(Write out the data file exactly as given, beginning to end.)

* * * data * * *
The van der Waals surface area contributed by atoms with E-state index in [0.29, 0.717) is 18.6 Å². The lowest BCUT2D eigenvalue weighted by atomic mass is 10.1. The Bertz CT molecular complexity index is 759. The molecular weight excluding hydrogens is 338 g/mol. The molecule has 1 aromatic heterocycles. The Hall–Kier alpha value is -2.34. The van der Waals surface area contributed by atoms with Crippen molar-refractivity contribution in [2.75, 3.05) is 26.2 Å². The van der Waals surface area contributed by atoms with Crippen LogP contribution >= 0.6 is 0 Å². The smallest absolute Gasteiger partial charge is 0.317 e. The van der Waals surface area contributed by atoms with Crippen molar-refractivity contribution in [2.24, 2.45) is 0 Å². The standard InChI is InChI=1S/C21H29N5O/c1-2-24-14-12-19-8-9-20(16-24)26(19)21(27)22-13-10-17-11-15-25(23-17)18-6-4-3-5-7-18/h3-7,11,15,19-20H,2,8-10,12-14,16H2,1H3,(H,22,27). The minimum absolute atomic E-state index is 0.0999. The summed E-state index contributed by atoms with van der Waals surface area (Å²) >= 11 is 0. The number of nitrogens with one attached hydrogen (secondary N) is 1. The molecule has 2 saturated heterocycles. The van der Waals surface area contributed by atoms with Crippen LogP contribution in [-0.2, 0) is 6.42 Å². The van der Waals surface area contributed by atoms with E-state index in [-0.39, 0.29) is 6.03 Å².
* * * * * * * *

The van der Waals surface area contributed by atoms with E-state index in [0.29, 0.717) is 18.6 Å². The lowest BCUT2D eigenvalue weighted by atomic mass is 10.1. The Bertz CT molecular complexity index is 759. The molecular weight excluding hydrogens is 338 g/mol. The molecule has 1 aromatic heterocycles. The Hall–Kier alpha value is -2.34. The van der Waals surface area contributed by atoms with Crippen molar-refractivity contribution in [2.75, 3.05) is 26.2 Å². The van der Waals surface area contributed by atoms with Crippen LogP contribution >= 0.6 is 0 Å². The smallest absolute Gasteiger partial charge is 0.317 e. The van der Waals surface area contributed by atoms with Crippen molar-refractivity contribution in [2.24, 2.45) is 0 Å². The standard InChI is InChI=1S/C21H29N5O/c1-2-24-14-12-19-8-9-20(16-24)26(19)21(27)22-13-10-17-11-15-25(23-17)18-6-4-3-5-7-18/h3-7,11,15,19-20H,2,8-10,12-14,16H2,1H3,(H,22,27). The minimum absolute atomic E-state index is 0.0999. The summed E-state index contributed by atoms with van der Waals surface area (Å²) >= 11 is 0. The number of nitrogens with one attached hydrogen (secondary N) is 1. The molecule has 2 saturated heterocycles. The van der Waals surface area contributed by atoms with Crippen LogP contribution in [-0.2, 0) is 6.42 Å². The van der Waals surface area contributed by atoms with E-state index in [-0.39, 0.29) is 6.03 Å².